Eat Like Walt

The Wonderful World of Disney Food

About the Book

Two decades before the California food revolution, Walt Disney was planning a revolution of his own. Walt knew that food could be more than nourishment – it could be entertaining, too. The concept of families eating and playing at the same time was an innovation in mid-century America. Food in Disneyland wasn’t gray or humdrum. It was full of fantasy and color!

Eat Like Walt is a culinary tour of the park’s six lands. Every attraction has a story, and so do many of the menu items. Disneyland’s food transports us as much as it satiates us, or as Walt declared, “The food is as fabulous as the fun, too.”

Eat Like Walt

Why Buy the Book?

 John Lasseter, Chief Creative Officer, Walt Disney and Pixar Animation Studios & Principal Creative Advisor, Walt Disney Imagineering explains:

Eat Like Walt: The Wonderful World of Disney Food gives you a great sense of Walt Disney’s creative journey in designing Disneyland as an immersive experience, in thinking about food as an important part of creating something enjoyable and memorable. It’s a fascinating story, connecting the personal, professional and public sides of Walt Disney’s life: from his simple tastes and down-to-earth home life, to his attention to detail and good quality in everything he touched, to his incredible understanding of storytelling and entertainment as a complete experience.

Marcy paints an in-depth picture of the food at the Disney Studios and Disneyland during Walt’s lifetime. Reading it you can imagine what these places were like when they first opened – what it must have been like to see Walt standing in line at the commissary for lunch, or seated at the back table at the Carnation Café. Any Disney fan knows how exciting it is to get to hear a new part of the Disney story. This one is a special treat.”


Featured Recipes

Pineapple Polynesian Ribs

Tahitian Terrace
The vintage name for this dish is Ko’aia Haia Kahiki.
Serves 4

2 cups tomato ketchup
¼ cup soy sauce
¼ cup pineapple juice
¼ cup crushed pineapple (fresh or canned)
¼ cup fresh orange juice
1 teaspoon grated orange rind
½ cup brown sugar
1 tablespoon wine vinegar
3 whole cloves
4 pounds pork spareribs or baby back ribs

Combine all ingredients (except ribs) and blend well. Allow mixture to stand in refrigerator overnight.

Strain before using. Preheat oven to 275 degrees.

Place ribs on a rack in roasting pan or sheet pan.
Bake basting with sauce often, for 2 to 3 hours, or until meat separates easily from the bone.

MORE FROM MARCY: There is quite a bit of salt in the ketchup and soy sauce—you may not need any salt or rub on the ribs. The Disneyland recipe calls for the ribs to be precut before cooking, but that can dry them out. I recommend roasting the racks intact and slicing just before serving. The leftover sauce freezes nicely.


Tea Lounge Tea Cakes

These square cupcakes have achieved mythical status in southern California for nearly a century. Fans flock to Martino’s Bakery and buy them by the dozens. In 1994 the new owners inherited the secret recipe but they are keeping it, well, secret.  Enter baker Johanna Lasseter-Curtis (my pal and John Lasseter’s twin sister). She tasted and tested – with a little culinary CSI – until she could come close to the Tea Cakes of Walt’s day.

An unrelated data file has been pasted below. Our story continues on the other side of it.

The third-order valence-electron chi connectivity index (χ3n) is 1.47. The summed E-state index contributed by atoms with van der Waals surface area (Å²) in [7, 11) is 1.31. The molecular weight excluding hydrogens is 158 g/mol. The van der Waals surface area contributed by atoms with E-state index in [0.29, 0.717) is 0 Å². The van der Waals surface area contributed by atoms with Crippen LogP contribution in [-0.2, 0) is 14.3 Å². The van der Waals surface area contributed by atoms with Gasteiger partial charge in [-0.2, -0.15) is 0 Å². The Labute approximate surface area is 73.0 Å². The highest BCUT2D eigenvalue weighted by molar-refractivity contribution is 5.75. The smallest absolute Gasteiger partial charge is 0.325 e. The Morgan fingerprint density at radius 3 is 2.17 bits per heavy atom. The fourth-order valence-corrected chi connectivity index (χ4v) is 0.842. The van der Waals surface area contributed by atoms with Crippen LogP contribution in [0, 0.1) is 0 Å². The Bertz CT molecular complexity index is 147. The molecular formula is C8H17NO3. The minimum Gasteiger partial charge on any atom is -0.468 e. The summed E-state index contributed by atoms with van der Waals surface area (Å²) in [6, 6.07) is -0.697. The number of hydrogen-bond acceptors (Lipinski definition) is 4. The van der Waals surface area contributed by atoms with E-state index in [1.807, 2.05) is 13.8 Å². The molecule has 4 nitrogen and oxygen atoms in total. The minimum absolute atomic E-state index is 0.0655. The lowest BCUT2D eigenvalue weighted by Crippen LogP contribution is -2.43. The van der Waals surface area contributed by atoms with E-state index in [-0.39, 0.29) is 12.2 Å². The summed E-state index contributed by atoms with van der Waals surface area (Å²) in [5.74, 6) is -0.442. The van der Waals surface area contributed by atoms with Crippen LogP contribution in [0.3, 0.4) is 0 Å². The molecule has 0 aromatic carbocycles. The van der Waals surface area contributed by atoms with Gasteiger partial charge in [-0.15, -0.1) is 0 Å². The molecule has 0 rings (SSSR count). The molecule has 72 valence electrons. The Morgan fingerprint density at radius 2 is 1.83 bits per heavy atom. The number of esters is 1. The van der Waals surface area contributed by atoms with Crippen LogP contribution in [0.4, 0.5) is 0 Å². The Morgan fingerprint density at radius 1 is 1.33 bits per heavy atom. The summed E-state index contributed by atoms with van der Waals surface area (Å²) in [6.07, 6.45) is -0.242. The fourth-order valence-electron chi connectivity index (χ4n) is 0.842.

Serves 12
(or a baker’s dozen, a nod to Walt’s favorite number 13)


1 1/2 cup all purpose flour
1 teaspoon baking powder
1/4 teaspoon salt
1 cup vegetable oil
2 tablespoons (1 ounce) butter or margarine at room temperature
1 cup golden brown sugar, packed
1 cup granulated white sugar
2/3 cup buttermilk at room temperature
1 teaspoon vanilla
1/8 teaspoon or 2 to 3 drops lemon extract
2 large eggs


2 cups powdered sugar
3 tablespoons (1.5 ounces) butter or margarine
4 tablespoons water
2 tablespoons golden brown sugar, packed
1 teaspoon vanilla
1-2 drops yellow food coloring
Wax or parchment paper

MORE FROM MARCY: Johanna and I made a conscious decision to use the mid-century ingredients of Walt’s era, thus the options of margarine and food coloring.  Square cupcake pans are a must! I prefer Wilton. You’ll find them easily online. Johanna created a high altitude version of this recipe. Please use the contact form and Marcy will email it  to you. 

Fill square cupcake pan with white 2’X 1 3/8-inch round cupcake liners. Tempting as the matching square liners are, do not use them; they’re too big. If you use the smaller traditional supermarket liners, yield will increase. Do not grease or spray liners.

Preheat oven to 350 degrees.


Sift dry ingredients together in separate bowl. Set aside.

Using an electric mixer cream oil, butter or margarine, brown and white sugar for 1 minute on medium-high speed, scrape bowl, mix 1 more minute.

Add buttermilk, vanilla, lemon extract and eggs. Mix on low to combine.

Add dry ingredients. Mix on medium-high for 1 minute, scrape bowl, mix 1 minute more.

Using an ice cream scoop or 1/3 measuring cup, fill cupcake liners ¾ full of batter.

Bake 24-28 minutes until the tea cakes are golden brown with a slight dome and spring back from touch or a tooth pick inserted in the center comes out just clean.

Let Tea Cakes rest 5 minutes in pan then remove immediately.

Cool an additional 15 minutes. Meanwhile, make the glaze.


Sift powdered sugar. Set aside.

Melt butter or margarine in medium saucepan. Add water and brown sugar, cooking  until sugar dissolves. Do not boil. Remove from heat.

Mix in vanilla and food coloring.

Immediately whisk in powdered sugar until smooth. If glaze is too thick you can gently reheat. If glaze is too thin add a little more powdered sugar.

Dip the tops of the cooled teacakes into warm glaze and place on wax or parchment paper to harden, about 5 minutes.

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